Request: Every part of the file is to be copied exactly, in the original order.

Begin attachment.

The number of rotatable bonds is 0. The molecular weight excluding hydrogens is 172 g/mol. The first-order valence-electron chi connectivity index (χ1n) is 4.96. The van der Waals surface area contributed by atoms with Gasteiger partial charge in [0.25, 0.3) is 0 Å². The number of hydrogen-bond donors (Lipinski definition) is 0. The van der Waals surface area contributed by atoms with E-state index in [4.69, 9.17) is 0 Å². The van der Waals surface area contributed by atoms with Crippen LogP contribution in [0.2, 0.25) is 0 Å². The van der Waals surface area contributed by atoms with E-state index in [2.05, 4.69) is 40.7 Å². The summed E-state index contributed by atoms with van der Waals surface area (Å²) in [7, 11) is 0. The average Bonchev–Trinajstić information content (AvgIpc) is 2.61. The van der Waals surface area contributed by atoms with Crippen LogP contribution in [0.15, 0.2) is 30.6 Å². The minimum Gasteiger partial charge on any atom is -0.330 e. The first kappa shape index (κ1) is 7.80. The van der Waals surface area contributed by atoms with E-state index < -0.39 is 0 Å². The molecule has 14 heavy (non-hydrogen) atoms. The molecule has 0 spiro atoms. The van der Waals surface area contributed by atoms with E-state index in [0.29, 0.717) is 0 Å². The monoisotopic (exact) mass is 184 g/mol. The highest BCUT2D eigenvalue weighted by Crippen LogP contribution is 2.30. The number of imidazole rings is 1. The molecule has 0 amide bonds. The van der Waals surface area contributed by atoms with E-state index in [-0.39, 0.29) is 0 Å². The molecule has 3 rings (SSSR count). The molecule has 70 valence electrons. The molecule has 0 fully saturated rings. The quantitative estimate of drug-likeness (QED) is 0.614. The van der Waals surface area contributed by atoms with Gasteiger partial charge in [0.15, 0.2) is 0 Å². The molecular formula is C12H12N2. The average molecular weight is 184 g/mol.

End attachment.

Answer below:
The number of rotatable bonds is 0. The molecular weight excluding hydrogens is 172 g/mol. The first-order valence-electron chi connectivity index (χ1n) is 4.96. The van der Waals surface area contributed by atoms with Gasteiger partial charge in [0.25, 0.3) is 0 Å². The number of hydrogen-bond donors (Lipinski definition) is 0. The van der Waals surface area contributed by atoms with E-state index in [4.69, 9.17) is 0 Å². The van der Waals surface area contributed by atoms with Crippen LogP contribution in [0.2, 0.25) is 0 Å². The van der Waals surface area contributed by atoms with E-state index in [2.05, 4.69) is 40.7 Å². The summed E-state index contributed by atoms with van der Waals surface area (Å²) in [7, 11) is 0. The average Bonchev–Trinajstić information content (AvgIpc) is 2.61. The van der Waals surface area contributed by atoms with Crippen LogP contribution in [0.15, 0.2) is 30.6 Å². The minimum Gasteiger partial charge on any atom is -0.330 e. The first kappa shape index (κ1) is 7.80. The van der Waals surface area contributed by atoms with E-state index < -0.39 is 0 Å². The molecule has 14 heavy (non-hydrogen) atoms. The molecule has 0 spiro atoms. The van der Waals surface area contributed by atoms with E-state index in [0.29, 0.717) is 0 Å². The monoisotopic (exact) mass is 184 g/mol. The highest BCUT2D eigenvalue weighted by Crippen LogP contribution is 2.30. The number of imidazole rings is 1. The molecule has 0 amide bonds. The van der Waals surface area contributed by atoms with E-state index in [-0.39, 0.29) is 0 Å². The molecule has 3 rings (SSSR count). The molecule has 70 valence electrons. The molecule has 0 fully saturated rings. The quantitative estimate of drug-likeness (QED) is 0.614. The van der Waals surface area contributed by atoms with Gasteiger partial charge in [0.15, 0.2) is 0 Å². The molecular formula is C12H12N2. The average molecular weight is 184 g/mol.